The goal of the Center of Excellence in Cancer Communication Research (CECCR) initiative is to catalyze major advances in cancer communication. This goal is accomplished by facilitating growth in knowledge about cancer communication, translating theory and programs into practice, and training health communication scientists.
The unique trans-disciplinary efforts of the five centers are resulting in new knowledge and techniques for communicating complex health information to the public with the potential for achieving reductions in the U.S. cancer burden.
The primary goal of the Cancer Communication Research Center (CCRC) is to identify and describe optimal communication structures and processes in organizations that facilitate patient-centered communication in cancer care. We pursue this goal across the cancer continuum – from prevention to early detection, diagnosis, treatment, life after cancer to end of life – and across types – from breast, cervix, colorectal, lung, prostate, and other cancers.
We blend this diversity of points in the cancer continuum and types of cancer with a singular focus on clinical settings and the communicative encounters that define the experiences of patients and their families and the team-based and organized responses for producing superior health outcomes.
The Center also strives to employ proven evaluative frameworks and concepts from communication, dissemination, and implementation research to heighten the external validity and diffusion potential of cancer communication interventions in clinical settings. The specific aims are:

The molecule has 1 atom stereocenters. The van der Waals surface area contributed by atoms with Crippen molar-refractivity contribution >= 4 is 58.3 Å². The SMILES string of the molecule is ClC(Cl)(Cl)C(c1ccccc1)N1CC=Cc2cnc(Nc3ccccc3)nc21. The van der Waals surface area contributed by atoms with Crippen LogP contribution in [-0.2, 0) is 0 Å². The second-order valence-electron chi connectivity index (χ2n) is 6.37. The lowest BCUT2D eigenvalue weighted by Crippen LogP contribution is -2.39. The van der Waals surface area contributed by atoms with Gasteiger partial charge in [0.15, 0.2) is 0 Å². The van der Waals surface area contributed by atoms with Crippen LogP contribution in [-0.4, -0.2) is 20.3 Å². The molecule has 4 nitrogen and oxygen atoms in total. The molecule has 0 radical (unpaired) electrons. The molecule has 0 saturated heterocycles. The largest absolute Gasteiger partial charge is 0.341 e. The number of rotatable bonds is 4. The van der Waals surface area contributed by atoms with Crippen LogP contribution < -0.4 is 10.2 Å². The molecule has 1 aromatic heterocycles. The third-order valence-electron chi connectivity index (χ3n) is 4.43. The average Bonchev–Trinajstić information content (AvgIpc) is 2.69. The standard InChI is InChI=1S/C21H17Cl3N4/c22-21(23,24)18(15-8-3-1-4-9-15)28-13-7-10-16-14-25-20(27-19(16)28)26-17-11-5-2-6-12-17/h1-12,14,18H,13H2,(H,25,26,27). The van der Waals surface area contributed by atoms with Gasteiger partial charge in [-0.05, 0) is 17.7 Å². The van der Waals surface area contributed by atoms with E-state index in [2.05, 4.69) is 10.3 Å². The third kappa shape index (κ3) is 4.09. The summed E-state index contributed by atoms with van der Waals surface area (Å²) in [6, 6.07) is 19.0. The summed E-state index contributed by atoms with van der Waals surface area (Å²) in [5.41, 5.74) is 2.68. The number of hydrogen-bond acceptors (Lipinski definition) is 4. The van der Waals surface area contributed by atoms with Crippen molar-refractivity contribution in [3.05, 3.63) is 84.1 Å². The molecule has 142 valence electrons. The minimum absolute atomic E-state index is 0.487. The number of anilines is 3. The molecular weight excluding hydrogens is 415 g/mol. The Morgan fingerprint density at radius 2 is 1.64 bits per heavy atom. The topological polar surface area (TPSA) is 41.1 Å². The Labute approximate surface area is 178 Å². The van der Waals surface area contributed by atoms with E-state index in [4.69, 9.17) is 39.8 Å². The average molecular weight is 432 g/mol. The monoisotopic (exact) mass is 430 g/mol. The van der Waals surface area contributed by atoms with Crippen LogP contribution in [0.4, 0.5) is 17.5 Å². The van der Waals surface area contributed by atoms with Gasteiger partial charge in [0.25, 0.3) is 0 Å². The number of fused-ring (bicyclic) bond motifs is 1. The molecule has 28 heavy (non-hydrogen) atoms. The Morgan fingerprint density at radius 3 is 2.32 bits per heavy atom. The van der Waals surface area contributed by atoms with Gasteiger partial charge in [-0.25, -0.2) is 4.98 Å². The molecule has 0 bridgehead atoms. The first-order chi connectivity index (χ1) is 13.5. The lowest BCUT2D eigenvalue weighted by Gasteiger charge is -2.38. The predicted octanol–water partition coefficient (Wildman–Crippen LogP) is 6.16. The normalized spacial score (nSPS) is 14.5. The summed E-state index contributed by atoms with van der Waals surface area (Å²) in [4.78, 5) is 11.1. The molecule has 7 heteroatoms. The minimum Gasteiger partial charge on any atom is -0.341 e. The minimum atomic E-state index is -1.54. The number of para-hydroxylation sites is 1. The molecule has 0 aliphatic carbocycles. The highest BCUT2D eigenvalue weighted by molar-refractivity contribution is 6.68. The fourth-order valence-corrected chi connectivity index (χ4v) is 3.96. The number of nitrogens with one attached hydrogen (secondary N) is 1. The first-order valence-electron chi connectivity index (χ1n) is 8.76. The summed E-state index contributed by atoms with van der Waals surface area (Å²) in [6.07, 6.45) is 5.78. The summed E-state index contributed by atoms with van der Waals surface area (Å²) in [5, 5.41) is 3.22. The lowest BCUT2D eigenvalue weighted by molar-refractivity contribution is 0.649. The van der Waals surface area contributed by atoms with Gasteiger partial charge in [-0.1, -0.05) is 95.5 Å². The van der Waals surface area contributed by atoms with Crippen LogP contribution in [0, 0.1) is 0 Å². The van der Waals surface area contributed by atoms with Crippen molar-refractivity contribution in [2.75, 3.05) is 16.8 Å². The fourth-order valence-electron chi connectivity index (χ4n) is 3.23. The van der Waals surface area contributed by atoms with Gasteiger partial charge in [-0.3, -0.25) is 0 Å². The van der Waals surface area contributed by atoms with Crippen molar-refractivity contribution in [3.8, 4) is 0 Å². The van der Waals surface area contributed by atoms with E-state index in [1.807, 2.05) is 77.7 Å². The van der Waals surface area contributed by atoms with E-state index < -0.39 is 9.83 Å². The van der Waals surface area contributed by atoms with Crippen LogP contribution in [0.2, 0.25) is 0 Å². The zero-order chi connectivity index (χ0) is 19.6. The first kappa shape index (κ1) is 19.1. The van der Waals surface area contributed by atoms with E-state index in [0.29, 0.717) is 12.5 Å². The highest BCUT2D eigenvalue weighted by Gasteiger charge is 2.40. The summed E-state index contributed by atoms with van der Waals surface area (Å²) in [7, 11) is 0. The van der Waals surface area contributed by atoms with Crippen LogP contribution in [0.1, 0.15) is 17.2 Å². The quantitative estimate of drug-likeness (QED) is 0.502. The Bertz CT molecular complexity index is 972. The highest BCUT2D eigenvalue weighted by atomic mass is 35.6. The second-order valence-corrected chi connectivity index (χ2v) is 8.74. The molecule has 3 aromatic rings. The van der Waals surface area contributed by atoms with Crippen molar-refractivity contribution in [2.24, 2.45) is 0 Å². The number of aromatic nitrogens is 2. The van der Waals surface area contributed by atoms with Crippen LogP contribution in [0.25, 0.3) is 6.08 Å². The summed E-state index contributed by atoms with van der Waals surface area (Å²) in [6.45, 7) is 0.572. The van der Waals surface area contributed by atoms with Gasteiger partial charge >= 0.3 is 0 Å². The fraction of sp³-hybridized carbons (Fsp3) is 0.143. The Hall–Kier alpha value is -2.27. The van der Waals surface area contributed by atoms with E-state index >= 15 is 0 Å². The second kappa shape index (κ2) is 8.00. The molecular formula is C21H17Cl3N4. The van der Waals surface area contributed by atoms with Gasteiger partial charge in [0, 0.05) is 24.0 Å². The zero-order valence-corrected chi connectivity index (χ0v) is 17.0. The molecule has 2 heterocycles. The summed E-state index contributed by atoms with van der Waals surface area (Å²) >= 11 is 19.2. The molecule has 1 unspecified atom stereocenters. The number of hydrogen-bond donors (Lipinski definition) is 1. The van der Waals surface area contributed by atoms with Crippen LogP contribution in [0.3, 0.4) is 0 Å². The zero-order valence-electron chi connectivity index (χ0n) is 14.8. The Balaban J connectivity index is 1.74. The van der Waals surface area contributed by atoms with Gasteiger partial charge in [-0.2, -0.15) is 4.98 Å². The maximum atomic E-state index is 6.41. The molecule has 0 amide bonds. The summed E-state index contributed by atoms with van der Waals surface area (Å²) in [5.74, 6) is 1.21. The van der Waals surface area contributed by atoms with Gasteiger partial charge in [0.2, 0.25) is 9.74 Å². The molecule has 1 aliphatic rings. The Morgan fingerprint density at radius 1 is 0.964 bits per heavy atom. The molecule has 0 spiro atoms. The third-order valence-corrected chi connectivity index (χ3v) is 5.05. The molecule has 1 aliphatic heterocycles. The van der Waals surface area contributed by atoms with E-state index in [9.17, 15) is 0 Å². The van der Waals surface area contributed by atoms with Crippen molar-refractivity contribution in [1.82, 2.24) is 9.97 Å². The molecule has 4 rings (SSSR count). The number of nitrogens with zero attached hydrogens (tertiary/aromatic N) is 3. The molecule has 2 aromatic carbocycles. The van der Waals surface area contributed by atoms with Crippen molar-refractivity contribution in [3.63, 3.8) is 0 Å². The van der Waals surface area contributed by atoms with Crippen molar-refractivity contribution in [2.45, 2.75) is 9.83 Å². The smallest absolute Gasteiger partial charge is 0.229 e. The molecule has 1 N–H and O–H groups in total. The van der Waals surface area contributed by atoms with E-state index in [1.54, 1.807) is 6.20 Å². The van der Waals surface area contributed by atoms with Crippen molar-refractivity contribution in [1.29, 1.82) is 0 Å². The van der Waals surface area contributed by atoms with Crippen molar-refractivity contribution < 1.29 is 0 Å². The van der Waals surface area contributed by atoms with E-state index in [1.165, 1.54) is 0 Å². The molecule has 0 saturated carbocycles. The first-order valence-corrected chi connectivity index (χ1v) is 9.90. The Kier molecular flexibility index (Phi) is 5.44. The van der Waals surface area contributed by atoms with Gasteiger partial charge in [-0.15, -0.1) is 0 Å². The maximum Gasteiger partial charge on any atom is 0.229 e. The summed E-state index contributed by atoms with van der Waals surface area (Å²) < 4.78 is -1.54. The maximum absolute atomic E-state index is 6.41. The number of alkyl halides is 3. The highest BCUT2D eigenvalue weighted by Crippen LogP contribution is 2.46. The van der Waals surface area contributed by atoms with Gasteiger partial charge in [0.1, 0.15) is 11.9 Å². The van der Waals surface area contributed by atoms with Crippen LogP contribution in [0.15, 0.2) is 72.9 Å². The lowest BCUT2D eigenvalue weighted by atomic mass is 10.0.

1. to study the communicative relationships between patients and providers and among healthcare team members involved in cancer care.
2. to test interventions for improving patient-provider communication in cancer care.
3. to demonstrate how clinical systems and processes of care can facilitate the replication and spread of evidence-based patient-centered communication practices, programs, and policies in cancer care.
These aims are specifically tied to the two full research projects, four administrative supplements, developmental projects (two per year), three affiliated projects, and the research efforts of our two substantive cores (the Dissemination and Discovery cores). As new projects are funded within the Center, the aims will expand accordingly.